Parents of color and parents of students with disabilities appear to face disproportionate levels of exclusion from their children's school campus. With little to no due process, New York City public schools have begun to use "limited access letters" to ban allegedly "disruptive" parents from school grounds. These letters may restrict a parent from entering the building without calling the principal ahead of time or impose other burdens. The city keeps no formal data on these letters, a cause for concern. The New York City Department of Education's Chancellor's Regulations also do not seem to address the practice. This Article comments on the phenomenon of these letters. After describing the current limited access letter landscape in New York, the Article argues that these letters violate the law. Specifically, the Article argues that limited access letters violate procedural due process, constitute arbitrary and capricious decision-making, and impose a disparate impact on parents of color and parents of students with disabilities. The Article reviews relevant case law in the Second Circuit and around the country. It also discusses how other cities, such as Los Angeles, have introduced reforms such as an appeals process. The Article concludes by suggesting alternatives and improvements while maintaining that the practice of limited access letters should ideally be eliminated outright.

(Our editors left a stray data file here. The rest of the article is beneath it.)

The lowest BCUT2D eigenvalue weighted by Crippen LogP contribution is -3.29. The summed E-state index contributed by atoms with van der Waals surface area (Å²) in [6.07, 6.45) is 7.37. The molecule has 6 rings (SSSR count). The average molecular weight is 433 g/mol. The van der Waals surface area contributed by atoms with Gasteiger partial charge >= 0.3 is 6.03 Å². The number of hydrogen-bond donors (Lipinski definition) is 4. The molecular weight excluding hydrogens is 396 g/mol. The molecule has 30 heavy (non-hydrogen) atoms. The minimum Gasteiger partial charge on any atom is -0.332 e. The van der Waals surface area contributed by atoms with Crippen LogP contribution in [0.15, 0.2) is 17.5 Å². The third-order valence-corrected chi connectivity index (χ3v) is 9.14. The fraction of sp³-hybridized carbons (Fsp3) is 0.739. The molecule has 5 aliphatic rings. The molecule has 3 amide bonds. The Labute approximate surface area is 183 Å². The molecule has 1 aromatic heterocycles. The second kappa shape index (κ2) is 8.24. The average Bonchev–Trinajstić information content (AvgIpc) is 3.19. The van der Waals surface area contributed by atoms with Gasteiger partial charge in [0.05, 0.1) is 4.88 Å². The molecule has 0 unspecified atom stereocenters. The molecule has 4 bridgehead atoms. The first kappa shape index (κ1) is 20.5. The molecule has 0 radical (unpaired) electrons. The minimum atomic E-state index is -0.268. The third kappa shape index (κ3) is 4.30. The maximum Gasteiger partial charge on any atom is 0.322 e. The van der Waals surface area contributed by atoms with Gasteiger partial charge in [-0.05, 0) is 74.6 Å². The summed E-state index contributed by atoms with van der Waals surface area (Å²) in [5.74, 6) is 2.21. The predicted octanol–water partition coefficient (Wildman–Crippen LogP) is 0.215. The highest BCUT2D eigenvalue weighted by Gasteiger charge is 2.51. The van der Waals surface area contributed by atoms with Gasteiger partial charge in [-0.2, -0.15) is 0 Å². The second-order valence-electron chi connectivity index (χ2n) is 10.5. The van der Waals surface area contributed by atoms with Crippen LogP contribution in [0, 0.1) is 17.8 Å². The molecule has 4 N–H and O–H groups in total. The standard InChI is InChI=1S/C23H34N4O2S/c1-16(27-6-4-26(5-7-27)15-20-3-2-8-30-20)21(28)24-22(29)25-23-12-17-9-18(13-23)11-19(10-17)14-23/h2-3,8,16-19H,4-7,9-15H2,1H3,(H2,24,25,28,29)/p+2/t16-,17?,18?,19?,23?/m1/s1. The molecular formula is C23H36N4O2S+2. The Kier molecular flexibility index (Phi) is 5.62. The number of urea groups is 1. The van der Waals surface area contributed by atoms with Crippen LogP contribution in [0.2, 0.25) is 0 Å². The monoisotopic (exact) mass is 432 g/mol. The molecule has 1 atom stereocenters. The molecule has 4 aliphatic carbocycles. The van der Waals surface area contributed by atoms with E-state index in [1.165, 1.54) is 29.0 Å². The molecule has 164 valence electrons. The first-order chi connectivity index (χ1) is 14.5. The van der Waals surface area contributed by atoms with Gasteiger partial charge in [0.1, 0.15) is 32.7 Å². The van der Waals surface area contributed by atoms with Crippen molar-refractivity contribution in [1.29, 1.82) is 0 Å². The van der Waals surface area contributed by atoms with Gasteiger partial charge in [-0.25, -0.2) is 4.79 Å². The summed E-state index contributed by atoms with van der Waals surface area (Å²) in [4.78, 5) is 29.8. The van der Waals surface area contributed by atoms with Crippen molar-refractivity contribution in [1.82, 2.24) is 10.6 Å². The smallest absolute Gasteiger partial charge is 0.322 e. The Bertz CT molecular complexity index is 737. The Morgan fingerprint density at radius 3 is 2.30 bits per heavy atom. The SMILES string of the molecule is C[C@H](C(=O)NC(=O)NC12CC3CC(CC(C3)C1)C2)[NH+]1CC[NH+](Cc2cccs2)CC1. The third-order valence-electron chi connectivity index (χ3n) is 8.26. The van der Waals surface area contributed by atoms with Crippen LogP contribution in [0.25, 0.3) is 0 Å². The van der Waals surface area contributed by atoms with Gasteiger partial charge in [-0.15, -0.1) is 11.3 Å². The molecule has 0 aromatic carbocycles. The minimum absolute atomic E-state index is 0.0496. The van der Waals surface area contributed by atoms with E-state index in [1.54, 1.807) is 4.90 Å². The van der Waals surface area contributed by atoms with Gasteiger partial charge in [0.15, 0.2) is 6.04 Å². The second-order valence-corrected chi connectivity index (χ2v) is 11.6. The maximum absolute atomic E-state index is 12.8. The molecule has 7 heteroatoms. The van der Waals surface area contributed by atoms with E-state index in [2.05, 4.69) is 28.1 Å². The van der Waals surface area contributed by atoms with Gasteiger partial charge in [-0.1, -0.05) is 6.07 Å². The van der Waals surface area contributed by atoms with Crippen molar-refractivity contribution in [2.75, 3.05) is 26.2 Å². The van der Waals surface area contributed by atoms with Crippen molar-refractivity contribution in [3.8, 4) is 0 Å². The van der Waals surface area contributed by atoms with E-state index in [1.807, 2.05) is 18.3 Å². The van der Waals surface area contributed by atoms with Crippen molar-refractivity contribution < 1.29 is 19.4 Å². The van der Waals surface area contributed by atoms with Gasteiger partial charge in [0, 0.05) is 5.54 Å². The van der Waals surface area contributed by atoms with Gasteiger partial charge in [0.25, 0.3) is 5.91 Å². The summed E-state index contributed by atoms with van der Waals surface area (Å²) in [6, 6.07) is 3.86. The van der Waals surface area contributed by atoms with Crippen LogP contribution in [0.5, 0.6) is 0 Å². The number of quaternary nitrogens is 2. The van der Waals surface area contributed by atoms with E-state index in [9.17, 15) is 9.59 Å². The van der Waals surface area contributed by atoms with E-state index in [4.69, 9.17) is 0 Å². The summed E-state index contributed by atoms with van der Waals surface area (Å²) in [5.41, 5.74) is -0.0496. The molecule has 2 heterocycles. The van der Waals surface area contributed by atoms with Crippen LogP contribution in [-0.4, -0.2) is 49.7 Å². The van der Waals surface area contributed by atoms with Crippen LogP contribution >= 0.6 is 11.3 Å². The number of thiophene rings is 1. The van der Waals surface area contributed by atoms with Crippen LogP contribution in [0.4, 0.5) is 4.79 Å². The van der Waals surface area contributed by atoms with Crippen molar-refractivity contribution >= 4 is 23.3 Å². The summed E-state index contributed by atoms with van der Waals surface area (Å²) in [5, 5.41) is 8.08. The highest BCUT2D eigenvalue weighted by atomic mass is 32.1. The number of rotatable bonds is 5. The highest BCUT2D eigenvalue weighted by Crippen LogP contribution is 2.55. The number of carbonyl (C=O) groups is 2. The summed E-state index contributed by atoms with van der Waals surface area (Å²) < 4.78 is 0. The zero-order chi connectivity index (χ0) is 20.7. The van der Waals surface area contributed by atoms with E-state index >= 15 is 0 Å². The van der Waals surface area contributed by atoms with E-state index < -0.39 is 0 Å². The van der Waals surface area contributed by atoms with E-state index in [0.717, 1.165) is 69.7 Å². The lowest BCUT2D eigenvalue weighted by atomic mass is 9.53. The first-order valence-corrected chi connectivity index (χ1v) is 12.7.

I wish to thank Todd Silverblatt, my fellow attorneys in the children’s rights unit, the CUNY Law Review editors, especially Cassie Hazelip and Sophie Cohen, and my wife, Tara Schwitzman-Gerst, for assistance in this article.
Andrew Gerst, Limited Access Letters: How New York City Schools Illegally Ban “Unruly” Parents of Color and Parents of Students with Disabilities, 22 CUNY L. Rev. 334 (2019).